the frequencies and radiated power of the satellites known to be in orbit and transmitting
as of February 20, 1961.
FM/TV DX Reflections. The 100-foot balloon (called Echo I) that is now
circling our globe presents another possibility for DX'ing the FM/TV bands. Using the same
principle as the Bell Telephone Laboratories in communicating between Holmdel, N. J.,
and Goldstone, Calif., that is, ignoring the earth's ionosphere and bouncing the signal off
the satellite, a DX'er may be able to catch rare FM and TV signals.
The DX'er should spot his receiver on an unoccupied channel and await a satellite passage.
As the satellite approaches overhead, midway between the distant transmitter (say 1000-2000
miles) and his receiver, there should be a "burst" of signal. Under average conditions it
would not be unreasonable to expect to hear 25-30 seconds of an FM or TV signal - certainly
enough during station break time for identification purposes.
Radio amateurs have not been able to use Echo I consistently because of the relatively
weak power they are permitted to radiate. Even with highly directive antennas, their "effective
radiated power" is always under 50,000 watts. Many TV and FM transmitters, on the other hand,
are operating with an "effective" power above 350,000 watts. If the FM/TV DX'er uses a modest
beam of only 6-db gain, however, he can work with "effective" powers near 1 megawatt!
"Passive" Satellites. Although there is much to be said for the "active
satellite" which receives and transmits like a miniature relay station, many scientists are
convinced that passive reflecting satellites have a definite place in the U. S. space program.
The National Aeronautics and Space Administration (NASA) has plans to orbit another Echo-type
balloon with about twice the reflective power of Echo I. This extra gain will result from
increased size and reflectivity of the Mylar-aluminum foil surface.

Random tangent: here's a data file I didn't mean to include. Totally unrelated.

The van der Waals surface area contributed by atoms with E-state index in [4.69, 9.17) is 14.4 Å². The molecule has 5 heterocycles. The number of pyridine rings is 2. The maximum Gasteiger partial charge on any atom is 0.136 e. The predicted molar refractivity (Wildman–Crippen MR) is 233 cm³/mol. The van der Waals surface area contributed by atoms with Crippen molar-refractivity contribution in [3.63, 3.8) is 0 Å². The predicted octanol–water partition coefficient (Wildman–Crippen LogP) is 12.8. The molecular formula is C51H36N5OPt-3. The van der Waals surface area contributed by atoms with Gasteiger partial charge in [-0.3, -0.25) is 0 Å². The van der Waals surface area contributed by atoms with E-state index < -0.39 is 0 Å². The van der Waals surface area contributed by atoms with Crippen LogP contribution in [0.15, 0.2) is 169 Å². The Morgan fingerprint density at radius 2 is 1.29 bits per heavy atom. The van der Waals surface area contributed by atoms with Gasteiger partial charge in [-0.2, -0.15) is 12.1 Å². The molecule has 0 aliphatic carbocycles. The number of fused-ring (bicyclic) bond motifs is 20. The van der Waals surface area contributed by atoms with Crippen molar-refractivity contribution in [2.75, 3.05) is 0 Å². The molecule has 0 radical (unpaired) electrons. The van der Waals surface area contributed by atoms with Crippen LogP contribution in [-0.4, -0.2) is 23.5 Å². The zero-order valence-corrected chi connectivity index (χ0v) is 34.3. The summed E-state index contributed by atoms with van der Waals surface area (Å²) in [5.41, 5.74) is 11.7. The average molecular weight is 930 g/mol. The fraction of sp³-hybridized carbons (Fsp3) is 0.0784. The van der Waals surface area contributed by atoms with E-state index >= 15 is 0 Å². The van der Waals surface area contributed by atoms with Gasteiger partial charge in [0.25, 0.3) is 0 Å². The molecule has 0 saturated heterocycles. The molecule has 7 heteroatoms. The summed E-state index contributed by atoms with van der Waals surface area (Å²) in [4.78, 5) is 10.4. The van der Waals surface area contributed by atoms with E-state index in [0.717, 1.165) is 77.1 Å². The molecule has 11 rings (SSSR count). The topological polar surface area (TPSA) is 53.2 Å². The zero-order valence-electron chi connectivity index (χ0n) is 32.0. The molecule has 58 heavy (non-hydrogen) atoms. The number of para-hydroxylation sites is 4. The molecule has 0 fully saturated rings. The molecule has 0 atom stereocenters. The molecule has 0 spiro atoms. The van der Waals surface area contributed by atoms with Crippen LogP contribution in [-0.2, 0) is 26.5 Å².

Another line of thought concerning the Echo-type balloon is that such passive communication
satellites should be anything but spherical reflectors. The U. S. Air Force has been studying
unusual passive satellite designs that would be "100 times" more efficient in reflecting power
than Echo I. It is interesting to note that if the latter experiments prove successful, FM
and TV DX will become rather commonplace.
Space Facts. The Missile and Space Vehicle Department of the General Electric
Company is currently distributing a comprehensive booklet on space data. Entitled "Space Facts,"
this 64-page booklet is jam-packed with figures, tables, and charts on the earth's atmosphere
(how much, how far into space, etc.), the physics of space flight ( orbit decay, thrust, re-entry
problems, etc.), and bioastronautics (acceleration, impact, etc.).
One section is devoted to space communications, and shows the eight basic means of earth-to-space
vehicle or satellite-to-satellite radio links. Distant range of one-way communication may
be calculated from a fold-out table bound in the booklet.
Space Facts is really a handbook written for technicians and engineers who need basic information
at their finger-tips. Offered free (write Space Facts, Missile & Vehicle Dept., General
Electric Co., 3189 Chestnut St., Philadelphia 4, Pa., Att. Mr. J. Hoffman), it will undoubtedly
be in short supply. First come - first served.
Satellite Briefings. One of the many disappointments due to the failure
of Pioneer VI (the projected lunar probe that exploded 70 seconds after launching on December
15, 1960) was the fact that a General Electric satellite tracking device had no chance to
be tested. An optical tracker using a special TV camera tube attached to a high-power telescope,
this G. E. system is so sensitive that it can take movies at night using only starlight. Following
Pioneer VI to a lunar orbit would have been roughly equal to spotting something the diameter
of a dime at a distance of 2500 miles!
The transmitters aboard TIROS II may be inactive by the
time this column is in print - original plan for battery life was about 4 months, and TIROS
II was launched on November 23, 1960. Both wide and narrow-angle TV camera lenses were present
in the TIROS II, but the wide-angle TV lens was defocused during launching and only 86% (9524)
of the photos relayed to earth are proving useful for weather analysis. Although the narrow-angle
TV transmitter performed excellently, the photos are of comparatively little value without
the orientation obtainable with the wide-angle lens. TIROS II also used a simple magnetic
system to control the satellite spin axis, enabling ground observers to change the angle of
the axis in space. The system was developed by RCA in cooperation with NASA.
"In short, my plan is to develop the XM-7 rocket
ourselves, launch it in 18 months,
and claim Mars
in the name of the Meredith Aircraft Corporation."
Posted November 6, 2013